Trustees now under the gun over environment, social and governance issues
A leading responsible investment advocate believes Maori and community trusts in New Zealand should lead the way in matching a trust's social purpose with its investments.
Responsible Investment Association Australasia chairman Pablo Berrutti says there has been a big shift in thinking in the past two years over trustees’ fiduciary duties and the country’s community trusts could easily be leaders in considering environmental, social, and governance (ESG) issues when investing money under their care.
Mr Berrutti says from 2005 onwards it became legitimate for trustees to consider ESG factors but in the past couple of years that thinking has shifted to them having a duty to do so.
A UK Law Commission report in 2014 found that trustees should take into account ESG factors if they are financially material.
Similarly, the US Department of Labor released guidance in October last year acknowledging for the first time ESG factors may have a direct relationship to the economic and financial value of an investment and should be considered by fiduciaries overseeing retirement plans that come under the Employee Retirement Income Security Act.
"When they do, these factors are more than just tiebreakers, but rather are proper components of the fiduciary's analysis of the economic and financial merits of competing investment choices," the report says.
The department governs funds worth many trillions of dollars and "reinforced the UK Law Commission's view", Mr Berrutti says.
Law firm Minter Ellison warned last year that it is no longer safe for trustees to assume ESG issues are inherently “non-financial.”
That followed a breach of duty claim in the US which highlighted the importance of fund trustees and their directors in remaining "informed, proactive and engaged" on material financial risks, regardless of whether they arise out of financial factors such as market change or non-financial factors such as ESG drivers.
Pension holders took a claim against the trustees of the Arch Coal's company pension plan for continuing to invest in the company's stock, which had plummeted in value by 96%.
In another example, the international investor network, Principles for Responsible Investment (PRI), in a submission to the Fraser Review in Australia on a best practice governance code for not-for-profit super funds, said any code has to include a section on incorporating ESG factors into the investment process.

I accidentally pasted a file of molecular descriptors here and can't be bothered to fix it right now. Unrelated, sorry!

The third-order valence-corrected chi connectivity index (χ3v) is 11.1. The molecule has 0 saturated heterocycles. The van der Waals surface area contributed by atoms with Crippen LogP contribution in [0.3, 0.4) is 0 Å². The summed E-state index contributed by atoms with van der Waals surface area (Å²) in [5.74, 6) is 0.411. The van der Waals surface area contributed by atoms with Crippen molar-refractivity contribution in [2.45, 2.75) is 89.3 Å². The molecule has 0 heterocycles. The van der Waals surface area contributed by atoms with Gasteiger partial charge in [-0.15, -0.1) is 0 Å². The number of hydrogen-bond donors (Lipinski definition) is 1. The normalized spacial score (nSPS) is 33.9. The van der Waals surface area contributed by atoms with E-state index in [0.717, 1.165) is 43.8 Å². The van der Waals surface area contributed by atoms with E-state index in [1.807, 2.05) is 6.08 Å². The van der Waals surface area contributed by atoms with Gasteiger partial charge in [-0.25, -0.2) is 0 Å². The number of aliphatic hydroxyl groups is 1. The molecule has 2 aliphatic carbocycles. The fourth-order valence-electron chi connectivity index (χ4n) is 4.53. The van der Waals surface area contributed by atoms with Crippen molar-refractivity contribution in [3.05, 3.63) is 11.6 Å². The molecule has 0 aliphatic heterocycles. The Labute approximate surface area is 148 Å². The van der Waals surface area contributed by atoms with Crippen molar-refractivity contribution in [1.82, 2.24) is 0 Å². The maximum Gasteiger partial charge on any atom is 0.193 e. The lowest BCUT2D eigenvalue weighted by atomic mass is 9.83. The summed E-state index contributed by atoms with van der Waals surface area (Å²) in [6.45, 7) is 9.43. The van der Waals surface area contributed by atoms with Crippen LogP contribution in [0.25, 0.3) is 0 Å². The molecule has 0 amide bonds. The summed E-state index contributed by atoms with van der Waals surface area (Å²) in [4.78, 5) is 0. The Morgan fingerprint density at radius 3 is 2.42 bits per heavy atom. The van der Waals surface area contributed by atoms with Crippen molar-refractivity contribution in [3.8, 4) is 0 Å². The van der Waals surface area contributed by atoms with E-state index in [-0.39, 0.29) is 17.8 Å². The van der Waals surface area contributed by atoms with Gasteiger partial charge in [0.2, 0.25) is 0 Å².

PRI says the code, which may eventually expand to all super funds in Australia, should state funds have to disclose to members relevant ESG governance policies at trustee level, the fund's proxy voting policies and material voting behaviour, and that trustee directors should consider independent third party assurance of ESG reports.
Mr Berrutti there is already a move away from funds just excluding negative impacts such as tobacco companies or fossil fuel companies from investment portfolios to actively seeking to make a positive impact, he says.
"A cancer charity putting money into a tobacco company doesn't make sense and we're seeing that flow through with the growth in impact investing where they can make investments that make money and have a positive impact on their community."
Mr Berrutti says the growing use of social media by those pushing specific ESG issues, such as the fossil fuel divestment campaign, was also having an effect on fund managers and trustees.
One example was the campaign last September by No Business in Abuse waged against corporate Transfield Services, now called Broadspectrum, which also operates in New Zealand, as it was about to sign a multi-billion dollar, five-year deal to continue operating the Manus Island and Nauru detention camps on behalf of the Australian federal government
The group targeted the company's investor base highlighting instances of alleged rape, violence and other incidents against camp detainees. It led to big super fund HESTA divesting $A23 million of Transfield stock and several other investors reviewing their holdings, forcing the company's share price down although it has since recovered.
The NZX is currently considering whether and how listed companies should have to report on ESG issues as part of its corporate governance reporting review, for which submissions recently closed.
About 4% of total assets under management – some $3.2 billion – in New Zealand are invested in core socially responsible investment funds, compared to 2.5% or $A31.6 billion in Australia.